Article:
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Autism and the School Play February 18, 2010

Posted by hopeauthority in Autism, Children, Parenting, school, special education, special needs, specific carbohydrate diet, Uncategorized.
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“He’s going to be a horse.”

The note came home from his second grade teacher. The play he’s been working so hard for since October in his mainstream Music class was rapidly approaching.

A HORSE??

What the heck kind of play is this? Is it all horses? Is the horse a central character? And most importantly…can the show go on if the horse runs away?!

The note continues. “Must wear solid black, brown, or tan. A headpiece will be provided.”

HEADPIECE?!

You’re freakin kidding, right? Ok. Now, I’m starting to sweat. What kind of headpiece are we talkin about here? Doesn’t matter. I don’t see him even trying it on, much less wearing it for a 30 minute production.

Thirty minutes?

What are the odds of Fabio and his one other autistic classmate making it through this mainstream version of “The Tortoise and the Hare”…with about 35 other “typical” second graders?

Thirty minutes of standing in place on risers, many musical numbers with hand and arm gestures, taking turns, NOT running away, even in the face of all those parents and grandparents and their camcorders…and all the noise.

To date, Fabio has had bad experiences with stages. Graduation from his special needs program right before kindergarten didn’t go well. He was miserable, wouldn’t wear the cap, and was melting in the gown. And he refused to go up for his diploma. One of only 3 kids who wouldn’t. Ditto in two award ceremonies for reading since then.

But time has passed since those events. And Fabio has also had a chance to see his sister perform in several concerts and live theater productions in the community. He goes to the shows, sits nicely, and gives her flowers at the end. And he loves music. Maybe this would be different.

I figured I’d better prepare him in advance for the idea that we’d be coming to see this play. So a few days beforehand, while he and I were laying in my bed relaxing before bedtime,  I said in my happy but not too excited voice, “Mommy and Daddy can’t wait to come and see you be a horse in the show.”

“No.”

“Well, um, yes, honey. We are going to come see you just like the other mommies and daddies of your friends. Ok?”

“No.”

Time for a new approach. “Honey, Mommy and Daddy want to come see you just like we come see Nic (Sister) in her shows. We are so happy and proud of you and want to come see your play. And we’ll bring you a present.”

I see the wheels turning as he considers this. I brace myself for the request. Surely he’ll ask for some costly toy…

“Bring flowers.”

Did I hear that right? Flowers? For a school production? For a boy? Well, why the hell not! You got it, bud. And I secretly applauded his connection between his play and his sister’s plays and the ritual of giving flowers.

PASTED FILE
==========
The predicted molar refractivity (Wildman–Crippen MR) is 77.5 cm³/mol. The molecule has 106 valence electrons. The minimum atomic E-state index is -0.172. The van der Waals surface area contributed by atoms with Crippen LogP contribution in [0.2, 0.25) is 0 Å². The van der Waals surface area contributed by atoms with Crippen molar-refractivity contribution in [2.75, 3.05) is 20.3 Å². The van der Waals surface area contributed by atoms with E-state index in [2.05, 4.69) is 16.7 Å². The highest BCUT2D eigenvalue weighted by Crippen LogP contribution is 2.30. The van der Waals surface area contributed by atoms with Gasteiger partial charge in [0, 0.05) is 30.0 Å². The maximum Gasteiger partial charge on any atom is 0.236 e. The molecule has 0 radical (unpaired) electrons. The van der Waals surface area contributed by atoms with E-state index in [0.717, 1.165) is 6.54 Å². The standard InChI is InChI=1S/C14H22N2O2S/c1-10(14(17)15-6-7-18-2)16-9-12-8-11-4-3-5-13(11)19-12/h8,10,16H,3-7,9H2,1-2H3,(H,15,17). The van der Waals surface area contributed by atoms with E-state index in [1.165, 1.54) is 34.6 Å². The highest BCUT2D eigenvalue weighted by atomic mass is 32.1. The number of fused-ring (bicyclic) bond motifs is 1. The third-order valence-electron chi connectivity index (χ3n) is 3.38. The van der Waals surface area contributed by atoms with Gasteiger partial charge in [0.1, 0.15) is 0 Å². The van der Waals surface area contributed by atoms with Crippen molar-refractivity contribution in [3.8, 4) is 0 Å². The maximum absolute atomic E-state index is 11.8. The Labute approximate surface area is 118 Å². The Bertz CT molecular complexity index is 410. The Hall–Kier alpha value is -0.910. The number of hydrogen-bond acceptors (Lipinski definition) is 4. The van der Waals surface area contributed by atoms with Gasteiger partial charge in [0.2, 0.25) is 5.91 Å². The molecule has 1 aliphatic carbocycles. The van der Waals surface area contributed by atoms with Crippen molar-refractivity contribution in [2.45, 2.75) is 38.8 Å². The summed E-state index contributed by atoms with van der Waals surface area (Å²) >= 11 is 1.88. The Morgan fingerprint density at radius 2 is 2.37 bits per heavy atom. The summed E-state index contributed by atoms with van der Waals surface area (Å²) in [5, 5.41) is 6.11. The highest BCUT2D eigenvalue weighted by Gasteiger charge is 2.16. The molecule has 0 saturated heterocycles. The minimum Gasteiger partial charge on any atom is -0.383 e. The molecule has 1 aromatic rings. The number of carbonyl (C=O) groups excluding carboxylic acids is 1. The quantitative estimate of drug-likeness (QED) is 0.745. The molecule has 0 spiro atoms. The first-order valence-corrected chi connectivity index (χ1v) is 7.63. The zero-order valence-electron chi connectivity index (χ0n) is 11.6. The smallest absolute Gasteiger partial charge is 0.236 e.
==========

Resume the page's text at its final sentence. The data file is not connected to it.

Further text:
So we grabbed the camcorder, special treats for the after-party that he could eat on his diet, and of course, the freakin flowers, and we hurried off into the snowy morning traffic to get good seats for whatever was in store for us. And we waited. All the “typical” kids came in and took their places. All the kids in the classes of those kids came in and took their places.  All those kids’ parents and grandparents came in and took their places.

Where is he?

Then, bringing up the rear… like a cowboy hearding cattle… marched my “horse” with the horse headband on! He went right to his spot on the riser. The music began.

He was perfect. PERFECT. He was typical. In fact, he was better than typical. No one there would ever have guessed that he or his classmate beside him had autism.

I started to cry. My husband started to cry. His teachers and aides started to cry. His former teachers who came out in the snow from other schools and from maternity leave just to see him…started to cry. And for about 30 minutes we all watched in awe as he did every single thing just right. And he radiated happiness. The little black horse with the headpiece on his head.

And when it was over and the tears were dried, that little horse rode off into the hallway… carrying flowers like a champion.

Autism and School Picture Day May 19, 2009

Posted by hopeauthority in Autism, Children, Parenting, school, special needs.
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Is there anyone…anyone…out there in Autismland who has gotten a good school picture of their kid? Ok, I’ll settle for a decent one. Anyone?

Hmmm. Let me make this easier…

Anyone got one with both shoes still on?

Actually seated… without a tantrum in progress?

How about actually looking at the camera? Okay, that wasn’t fair to even ask.  Anyone have one looking even remotely in the direction of the camera? I’m talking anything at an angle less than a profile.